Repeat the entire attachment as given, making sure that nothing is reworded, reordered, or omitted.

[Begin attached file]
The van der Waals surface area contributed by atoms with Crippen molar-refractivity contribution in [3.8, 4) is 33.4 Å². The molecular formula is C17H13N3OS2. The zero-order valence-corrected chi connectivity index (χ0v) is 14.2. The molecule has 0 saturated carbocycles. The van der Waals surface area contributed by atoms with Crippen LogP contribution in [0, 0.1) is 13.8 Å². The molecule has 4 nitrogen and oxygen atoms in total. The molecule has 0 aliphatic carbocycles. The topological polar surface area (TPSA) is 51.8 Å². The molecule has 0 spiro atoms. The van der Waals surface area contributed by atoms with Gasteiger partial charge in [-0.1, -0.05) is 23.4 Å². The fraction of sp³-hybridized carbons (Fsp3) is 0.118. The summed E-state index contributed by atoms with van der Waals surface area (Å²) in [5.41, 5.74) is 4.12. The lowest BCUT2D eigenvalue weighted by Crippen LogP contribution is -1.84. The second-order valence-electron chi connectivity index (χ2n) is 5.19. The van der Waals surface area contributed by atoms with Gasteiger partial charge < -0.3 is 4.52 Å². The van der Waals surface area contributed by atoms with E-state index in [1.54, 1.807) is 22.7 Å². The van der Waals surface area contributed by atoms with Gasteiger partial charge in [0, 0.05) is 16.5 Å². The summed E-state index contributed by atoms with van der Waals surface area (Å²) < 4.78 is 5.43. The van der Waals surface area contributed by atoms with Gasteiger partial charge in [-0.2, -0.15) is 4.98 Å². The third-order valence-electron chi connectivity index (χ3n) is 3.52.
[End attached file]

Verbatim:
The van der Waals surface area contributed by atoms with Crippen molar-refractivity contribution in [3.8, 4) is 33.4 Å². The molecular formula is C17H13N3OS2. The zero-order valence-corrected chi connectivity index (χ0v) is 14.2. The molecule has 0 saturated carbocycles. The van der Waals surface area contributed by atoms with Crippen LogP contribution in [0, 0.1) is 13.8 Å². The molecule has 4 nitrogen and oxygen atoms in total. The molecule has 0 aliphatic carbocycles. The topological polar surface area (TPSA) is 51.8 Å². The molecule has 0 spiro atoms. The van der Waals surface area contributed by atoms with Gasteiger partial charge in [-0.1, -0.05) is 23.4 Å². The fraction of sp³-hybridized carbons (Fsp3) is 0.118. The summed E-state index contributed by atoms with van der Waals surface area (Å²) in [5.41, 5.74) is 4.12. The lowest BCUT2D eigenvalue weighted by Crippen LogP contribution is -1.84. The second-order valence-electron chi connectivity index (χ2n) is 5.19. The van der Waals surface area contributed by atoms with Gasteiger partial charge < -0.3 is 4.52 Å². The van der Waals surface area contributed by atoms with E-state index in [1.54, 1.807) is 22.7 Å². The van der Waals surface area contributed by atoms with Gasteiger partial charge in [0, 0.05) is 16.5 Å². The summed E-state index contributed by atoms with van der Waals surface area (Å²) < 4.78 is 5.43. The van der Waals surface area contributed by atoms with Gasteiger partial charge in [-0.2, -0.15) is 4.98 Å². The third-order valence-electron chi connectivity index (χ3n) is 3.52.